Is beauty only skin deep? Momma always said, ‘It’s what inside that counts’. Insert cliche about ’seeing things for what they are’ here. Read as deeply as you want. At the very least, artist Nick Veasey takes stunning X-ray photographs of the mundane, the gigantic, and naturally, of nature. Below you will find a small collection of his work with information on the man with X-ray vision littered throughout. Lead jackets are on your left
IT ALL STARTED…
“My girlfriend’s father used to be a lorry driver,” explains Nick with a mischievous smile. “At one time he drove a lorry for a couple of days which contained thousands of cans of Pepsi, one of which had a ring-pull prize worth £100,000.
“I thought I’d try a scam. I decided to hire an x-ray machine from a local hospital to find the winning can. I never did find it, but it sparked off the ideas for the career I have today.”
“Most of the images that bombard us all are aspirational. I want to be sexy, cool, thin, younger… My work is real. X-Ray is an honest process. It shows things for what they are, what they are made of. I love that. It balances all that glossy, superficial bollocks. I’m real and straightforward. And so is my work.
I’m not that interested in using x-ray to shock, as too much art tries too hard to bludgeon a message home. Shock and gore is easy with x-ray. I like to create intrigue and beauty.”
– Nick Veasey
Do you have much control over the results of the X-rays?
What you control is the amount of radiation; the thicker the object, the more radiation you need. You also control the time for which you expose the radiation and the distance that the radiation source is from the object. In photography terms time is like how long the shutter is open, the amount of radiation is how much light there is coming through it, and the distance is the same as how far the lens is from the object you are shooting. However, it doesn’t work on the normal visual spectrum of light. X-rays are invisible.
The image above is the largest x-ray photograph ever taken. It’s a Boeing 777 and required over 500 separate x-rays of individual elements to achieve.
Veasey borrowed a cargo x-ray scanner normally used to search trucks crossing into the US from Mexico to create this image. Once he scanned the vehicle, Veasey used Photoshop to populate it with skeletons and objects he shot separately (yes, he x-rayed a fedora). A hospital in White Plains, New York, commissioned the piece to celebrate the opening of its new orthopedic facility. The medical center’s PR team had a promotional bus wrapped in the image drive around White Plains for nearly two months.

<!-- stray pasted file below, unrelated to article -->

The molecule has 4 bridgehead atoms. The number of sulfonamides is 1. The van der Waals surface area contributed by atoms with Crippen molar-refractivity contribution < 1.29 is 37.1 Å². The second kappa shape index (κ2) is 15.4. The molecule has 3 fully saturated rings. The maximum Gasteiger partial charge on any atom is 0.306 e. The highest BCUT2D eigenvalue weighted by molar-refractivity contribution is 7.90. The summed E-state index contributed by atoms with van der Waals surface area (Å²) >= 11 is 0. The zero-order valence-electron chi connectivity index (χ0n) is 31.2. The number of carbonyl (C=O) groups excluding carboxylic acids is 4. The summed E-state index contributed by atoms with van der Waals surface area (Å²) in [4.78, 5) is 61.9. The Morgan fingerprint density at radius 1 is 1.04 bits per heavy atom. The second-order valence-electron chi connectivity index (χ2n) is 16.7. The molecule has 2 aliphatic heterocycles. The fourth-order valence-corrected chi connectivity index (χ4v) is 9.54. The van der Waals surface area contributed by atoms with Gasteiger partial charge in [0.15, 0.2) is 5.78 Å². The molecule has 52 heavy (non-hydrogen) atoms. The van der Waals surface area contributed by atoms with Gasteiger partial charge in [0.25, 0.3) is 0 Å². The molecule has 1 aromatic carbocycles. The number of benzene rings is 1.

– via Wired
The 47-year-old Englishman estimates that over the past decade or so he’s x-rayed more than 4,000 objects. “I’m interested in how things work, and x-rays show what’s happening under the surface,” he says. “Plus, they look cool.” To get his pictures, Veasey uses industrial x-ray machines typically employed in art restoration (to examine oil paintings), electronics manufacturing (to inspect circuit boards), and the military (to check tanks for stress fractures).
Working with high doses of radiation isn’t always easy. To minimize a patient’s radiation exposure, medical x-ray techs grab their blurry stills in a fraction of a second; Veasey needs to bombard his subjects with ionizing radiation for as long as 12 minutes to get crisp shots.
So to capture human forms, Veasey works with either skeletons in rubber suits (normally used to train radiologists) or cadavers that have been donated to science. When a corpse becomes available, he has at most eight hours to pose and shoot before rigor mortis sets in.
When working with the everyday stuff that surrounds us my basic thought is to try to make us think of all that goes into a subjects design. Why does it have that form? How does it work? What is it made of? Everything is designed, either by man or by nature. I like to reveal that design, make us appreciate or wonder at what goes on inside.
My main motivation in using the human figure in x-ray is to challenge society’s obsession with the image. Why is it so important to look a certain way? Inside we all function the same way and I think it is not a person’s face or ‘look’ that makes them what they are.
Are there any sky-is-the-limit, money-no-object subjects you dream of tackling?
Are you kidding? Of course. Please God let me loose in The Museum of Natural History. Or give me Access to All Areas at NASA.
– via CoolHunting
Whose work do you admire?
There is an English artist called Bridget Riley who is a psychedelic painter from the 60’s and 70’s. She creates optical effects through geometric patterns. It has really made a lasting impression on me because you do a double take.
I hope these x-rays will do this by showing what’s on the inside. It takes another slat on superficiality, which is what I really like. It opens it all up to see what’s on the inside, to see whether you like it or not, and it doesn’t matter that it’s Prada or Wal-Mart.
– via Altpick interview
How do you see your work evolving?
How I see it evolving is mixing it with regular photography. That would make it even more intriguing, where part of the shot is X-ray and part is real.
– Please visit NICKVEASEY.COM for additional information and photographs. Nick has several books of his work for sale on his site
– Wired Article
– AltPick Interview
– Cool Hunting Interview
– Young Gallery Exhibit